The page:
'Thou shall not douche' and ‘Hell yeah to kegels', plus 8 other tips to keep your vagina happy

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Your vagina could be harmed by some things you do unintentionally. For happy lady parts, adopt these healthy habits.

1. Get acquainted

You actually have to look down there below to get to know your vagina better, says Dr Abigail Lukhaimane, a gynaecologist based in Fourways. You must know what it looks, feels and smells like so you can make informed decisions.

If you don’t know your healthy, normal vagina, how will you know when something is amiss?

“Many women don’t actually know their own vaginas and feel pressured by what they see in magazines or social media and assume theirs is ‘ugly’ or not right. We have different types of vulvas and labia. So, what’s normal? If you know what it usually looks like, you can pick up if there’s a rash or some discolouration. Just get acquainted with your vagina,” Dr Lukhaimane encourages.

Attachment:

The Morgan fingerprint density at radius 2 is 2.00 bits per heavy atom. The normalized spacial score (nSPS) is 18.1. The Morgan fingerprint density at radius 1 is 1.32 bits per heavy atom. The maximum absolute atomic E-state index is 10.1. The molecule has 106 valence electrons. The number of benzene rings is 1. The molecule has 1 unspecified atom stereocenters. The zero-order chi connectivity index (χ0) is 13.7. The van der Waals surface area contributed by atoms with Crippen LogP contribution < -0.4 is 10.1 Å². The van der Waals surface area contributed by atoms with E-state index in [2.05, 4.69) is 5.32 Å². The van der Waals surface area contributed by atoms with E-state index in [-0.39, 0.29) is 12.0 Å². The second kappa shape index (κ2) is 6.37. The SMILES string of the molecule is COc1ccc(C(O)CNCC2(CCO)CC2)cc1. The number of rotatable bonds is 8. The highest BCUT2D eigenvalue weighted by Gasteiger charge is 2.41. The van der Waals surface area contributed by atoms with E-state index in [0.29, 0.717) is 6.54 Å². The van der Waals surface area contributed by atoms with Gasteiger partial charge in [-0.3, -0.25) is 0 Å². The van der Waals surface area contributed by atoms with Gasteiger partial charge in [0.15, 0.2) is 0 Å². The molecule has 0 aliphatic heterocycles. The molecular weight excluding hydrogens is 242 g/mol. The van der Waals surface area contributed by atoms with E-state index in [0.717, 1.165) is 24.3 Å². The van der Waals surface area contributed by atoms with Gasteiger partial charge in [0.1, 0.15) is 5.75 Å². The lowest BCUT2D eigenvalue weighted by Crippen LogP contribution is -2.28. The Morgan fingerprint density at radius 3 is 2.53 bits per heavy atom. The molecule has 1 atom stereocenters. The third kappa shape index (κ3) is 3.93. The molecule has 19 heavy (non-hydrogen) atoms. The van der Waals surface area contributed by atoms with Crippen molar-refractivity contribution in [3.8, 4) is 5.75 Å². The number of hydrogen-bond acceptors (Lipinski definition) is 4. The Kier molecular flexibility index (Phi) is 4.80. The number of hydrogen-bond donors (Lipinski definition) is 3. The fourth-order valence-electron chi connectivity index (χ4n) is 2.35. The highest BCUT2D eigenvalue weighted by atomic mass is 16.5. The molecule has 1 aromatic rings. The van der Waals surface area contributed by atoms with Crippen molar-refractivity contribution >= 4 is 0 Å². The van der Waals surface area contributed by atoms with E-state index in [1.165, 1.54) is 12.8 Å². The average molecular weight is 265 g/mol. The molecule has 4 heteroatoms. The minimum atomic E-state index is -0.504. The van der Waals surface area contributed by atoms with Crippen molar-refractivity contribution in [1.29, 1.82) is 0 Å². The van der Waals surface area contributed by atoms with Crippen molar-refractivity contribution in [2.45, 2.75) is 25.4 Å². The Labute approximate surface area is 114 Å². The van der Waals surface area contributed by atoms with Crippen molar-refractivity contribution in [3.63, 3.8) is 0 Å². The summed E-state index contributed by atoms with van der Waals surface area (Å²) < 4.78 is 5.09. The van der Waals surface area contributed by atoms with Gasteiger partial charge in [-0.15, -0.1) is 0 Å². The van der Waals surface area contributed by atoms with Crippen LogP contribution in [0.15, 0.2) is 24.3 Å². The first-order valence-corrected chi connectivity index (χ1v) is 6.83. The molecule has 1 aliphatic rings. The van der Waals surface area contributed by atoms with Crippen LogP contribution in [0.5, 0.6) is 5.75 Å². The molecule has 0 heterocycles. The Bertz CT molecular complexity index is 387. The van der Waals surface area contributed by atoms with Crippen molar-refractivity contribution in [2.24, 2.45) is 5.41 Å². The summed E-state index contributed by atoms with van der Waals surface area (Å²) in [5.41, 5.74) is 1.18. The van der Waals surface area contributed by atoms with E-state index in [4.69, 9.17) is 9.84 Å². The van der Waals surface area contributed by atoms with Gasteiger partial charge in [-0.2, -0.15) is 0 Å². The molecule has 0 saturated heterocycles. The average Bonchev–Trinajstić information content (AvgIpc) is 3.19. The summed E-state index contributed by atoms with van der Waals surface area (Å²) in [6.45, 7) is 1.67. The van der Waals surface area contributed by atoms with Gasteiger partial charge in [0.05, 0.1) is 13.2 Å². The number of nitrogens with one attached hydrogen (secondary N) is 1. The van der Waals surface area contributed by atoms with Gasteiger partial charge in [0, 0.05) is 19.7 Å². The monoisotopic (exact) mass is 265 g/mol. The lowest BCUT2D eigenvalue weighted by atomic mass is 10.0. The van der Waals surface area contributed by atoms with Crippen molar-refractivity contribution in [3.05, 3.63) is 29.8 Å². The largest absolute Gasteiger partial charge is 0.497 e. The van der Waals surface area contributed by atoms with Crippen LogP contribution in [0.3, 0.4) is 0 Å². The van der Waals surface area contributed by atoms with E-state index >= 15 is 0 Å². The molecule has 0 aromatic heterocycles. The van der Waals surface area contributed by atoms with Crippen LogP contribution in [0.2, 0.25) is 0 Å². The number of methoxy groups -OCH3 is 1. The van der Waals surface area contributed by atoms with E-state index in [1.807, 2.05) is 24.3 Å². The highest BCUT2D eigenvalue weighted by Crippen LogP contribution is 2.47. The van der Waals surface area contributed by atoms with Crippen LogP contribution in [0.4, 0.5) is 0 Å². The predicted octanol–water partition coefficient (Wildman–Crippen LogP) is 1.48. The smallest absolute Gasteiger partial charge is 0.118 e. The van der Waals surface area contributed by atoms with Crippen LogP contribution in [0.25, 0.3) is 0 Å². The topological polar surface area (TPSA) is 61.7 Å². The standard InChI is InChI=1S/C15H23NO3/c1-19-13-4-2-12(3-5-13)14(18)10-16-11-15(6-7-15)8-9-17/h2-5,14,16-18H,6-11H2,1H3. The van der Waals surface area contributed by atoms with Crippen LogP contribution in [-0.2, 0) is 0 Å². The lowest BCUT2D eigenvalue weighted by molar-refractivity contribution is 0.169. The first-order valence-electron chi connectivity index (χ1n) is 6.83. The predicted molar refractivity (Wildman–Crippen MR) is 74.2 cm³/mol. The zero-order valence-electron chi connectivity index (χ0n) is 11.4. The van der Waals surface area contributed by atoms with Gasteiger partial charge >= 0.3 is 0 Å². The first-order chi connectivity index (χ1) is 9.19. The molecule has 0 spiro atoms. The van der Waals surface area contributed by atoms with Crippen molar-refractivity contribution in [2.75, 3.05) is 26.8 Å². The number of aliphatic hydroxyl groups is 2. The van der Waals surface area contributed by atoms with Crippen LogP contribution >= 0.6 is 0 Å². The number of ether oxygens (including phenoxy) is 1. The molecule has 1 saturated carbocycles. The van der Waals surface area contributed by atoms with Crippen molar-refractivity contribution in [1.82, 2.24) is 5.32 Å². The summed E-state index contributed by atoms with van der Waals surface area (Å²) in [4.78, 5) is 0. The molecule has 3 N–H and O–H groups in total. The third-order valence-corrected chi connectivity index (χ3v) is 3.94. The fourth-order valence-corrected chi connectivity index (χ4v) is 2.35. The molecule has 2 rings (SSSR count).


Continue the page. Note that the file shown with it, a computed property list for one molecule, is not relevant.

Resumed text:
2. Use feminine hygiene products sparingly

Store shelves carry an array of gels, washes, wipes, powders or pills that promise to leave your vagina smelling ‘brand new’. But are they necessary? Turns out they’re not.

A 2018 study at the University of Guelph found that 95 percent of Canadian women who had used these products and took part in the survey were three times more likely to experience some type of vaginal infection.

Feminine hygiene products should be used occasionally, not on a daily basis, says Dr Karabo Tlale, a Vorna Valley-based obstetrician.

“The vagina cleanses itself every three days. If you have an unpleasant smell or have a date and want to feel more confident, then you can use such products. But they kill the good bacteria and mess with the vagina’s pH. Rather use water and a mild soap,” says Dr Tlale.

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3. Thou shall not douche

Douching gets rid of not only bad bacteria, but also the good. Studies done at the Milken Institute School of Public Health at George Washington University found that vaginal douching exposes women to chemical phthalates (man-made chemicals), which could result in increased risks of vaginal infection, pelvic inflammatory disease, problems during pregnancy and sexually transmitted diseases.